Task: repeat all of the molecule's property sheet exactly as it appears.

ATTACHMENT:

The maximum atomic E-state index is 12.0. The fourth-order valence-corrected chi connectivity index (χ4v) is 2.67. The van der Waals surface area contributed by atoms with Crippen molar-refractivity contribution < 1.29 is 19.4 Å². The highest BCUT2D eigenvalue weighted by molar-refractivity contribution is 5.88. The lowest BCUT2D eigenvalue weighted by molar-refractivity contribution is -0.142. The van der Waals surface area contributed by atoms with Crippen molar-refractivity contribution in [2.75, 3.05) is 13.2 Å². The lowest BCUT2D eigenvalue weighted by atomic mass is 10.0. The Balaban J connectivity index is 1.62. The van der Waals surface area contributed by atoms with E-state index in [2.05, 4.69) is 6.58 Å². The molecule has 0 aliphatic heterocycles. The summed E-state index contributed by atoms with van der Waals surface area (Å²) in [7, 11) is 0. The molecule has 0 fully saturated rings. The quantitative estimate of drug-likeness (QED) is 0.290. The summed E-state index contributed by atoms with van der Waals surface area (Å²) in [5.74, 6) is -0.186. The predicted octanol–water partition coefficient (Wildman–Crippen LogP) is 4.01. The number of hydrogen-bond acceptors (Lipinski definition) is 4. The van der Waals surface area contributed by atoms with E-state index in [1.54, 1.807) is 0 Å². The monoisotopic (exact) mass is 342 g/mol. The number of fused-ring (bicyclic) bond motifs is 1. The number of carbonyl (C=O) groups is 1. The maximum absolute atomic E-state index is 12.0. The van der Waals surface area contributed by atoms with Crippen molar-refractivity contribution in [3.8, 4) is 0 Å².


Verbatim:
The maximum atomic E-state index is 12.0. The fourth-order valence-corrected chi connectivity index (χ4v) is 2.67. The van der Waals surface area contributed by atoms with Crippen molar-refractivity contribution < 1.29 is 19.4 Å². The highest BCUT2D eigenvalue weighted by molar-refractivity contribution is 5.88. The lowest BCUT2D eigenvalue weighted by molar-refractivity contribution is -0.142. The van der Waals surface area contributed by atoms with Crippen molar-refractivity contribution in [2.75, 3.05) is 13.2 Å². The lowest BCUT2D eigenvalue weighted by atomic mass is 10.0. The Balaban J connectivity index is 1.62. The van der Waals surface area contributed by atoms with E-state index in [2.05, 4.69) is 6.58 Å². The molecule has 0 aliphatic heterocycles. The summed E-state index contributed by atoms with van der Waals surface area (Å²) in [7, 11) is 0. The molecule has 0 fully saturated rings. The quantitative estimate of drug-likeness (QED) is 0.290. The summed E-state index contributed by atoms with van der Waals surface area (Å²) in [5.74, 6) is -0.186. The predicted octanol–water partition coefficient (Wildman–Crippen LogP) is 4.01. The number of hydrogen-bond acceptors (Lipinski definition) is 4. The van der Waals surface area contributed by atoms with E-state index in [1.54, 1.807) is 0 Å². The monoisotopic (exact) mass is 342 g/mol. The number of fused-ring (bicyclic) bond motifs is 1. The number of carbonyl (C=O) groups is 1. The maximum absolute atomic E-state index is 12.0. The van der Waals surface area contributed by atoms with Crippen molar-refractivity contribution in [3.8, 4) is 0 Å².